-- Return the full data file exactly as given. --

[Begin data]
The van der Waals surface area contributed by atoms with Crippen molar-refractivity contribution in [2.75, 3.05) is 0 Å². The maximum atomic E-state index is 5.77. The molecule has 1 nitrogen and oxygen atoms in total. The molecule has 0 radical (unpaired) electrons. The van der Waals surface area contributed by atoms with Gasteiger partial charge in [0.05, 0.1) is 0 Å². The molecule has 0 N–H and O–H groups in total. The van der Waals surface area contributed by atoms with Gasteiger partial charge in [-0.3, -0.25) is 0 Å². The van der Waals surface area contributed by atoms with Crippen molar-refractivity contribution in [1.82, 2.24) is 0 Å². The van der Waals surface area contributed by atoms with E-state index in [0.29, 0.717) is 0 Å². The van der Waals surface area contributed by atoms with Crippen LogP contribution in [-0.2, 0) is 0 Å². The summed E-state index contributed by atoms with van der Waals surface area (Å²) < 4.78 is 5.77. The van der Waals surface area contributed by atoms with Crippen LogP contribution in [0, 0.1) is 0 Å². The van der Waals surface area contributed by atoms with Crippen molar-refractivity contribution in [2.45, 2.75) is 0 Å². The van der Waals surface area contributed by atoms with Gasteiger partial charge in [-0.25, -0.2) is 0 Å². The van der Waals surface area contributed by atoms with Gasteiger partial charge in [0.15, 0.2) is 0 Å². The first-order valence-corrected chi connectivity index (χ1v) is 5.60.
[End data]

The van der Waals surface area contributed by atoms with Crippen molar-refractivity contribution in [2.75, 3.05) is 0 Å². The maximum atomic E-state index is 5.77. The molecule has 1 nitrogen and oxygen atoms in total. The molecule has 0 radical (unpaired) electrons. The van der Waals surface area contributed by atoms with Gasteiger partial charge in [0.05, 0.1) is 0 Å². The molecule has 0 N–H and O–H groups in total. The van der Waals surface area contributed by atoms with Gasteiger partial charge in [-0.3, -0.25) is 0 Å². The van der Waals surface area contributed by atoms with Crippen molar-refractivity contribution in [1.82, 2.24) is 0 Å². The van der Waals surface area contributed by atoms with E-state index in [0.29, 0.717) is 0 Å². The van der Waals surface area contributed by atoms with Crippen LogP contribution in [-0.2, 0) is 0 Å². The summed E-state index contributed by atoms with van der Waals surface area (Å²) < 4.78 is 5.77. The van der Waals surface area contributed by atoms with Crippen LogP contribution in [0, 0.1) is 0 Å². The van der Waals surface area contributed by atoms with Crippen molar-refractivity contribution in [2.45, 2.75) is 0 Å². The van der Waals surface area contributed by atoms with Gasteiger partial charge in [-0.25, -0.2) is 0 Å². The van der Waals surface area contributed by atoms with Gasteiger partial charge in [0.15, 0.2) is 0 Å². The first-order valence-corrected chi connectivity index (χ1v) is 5.60.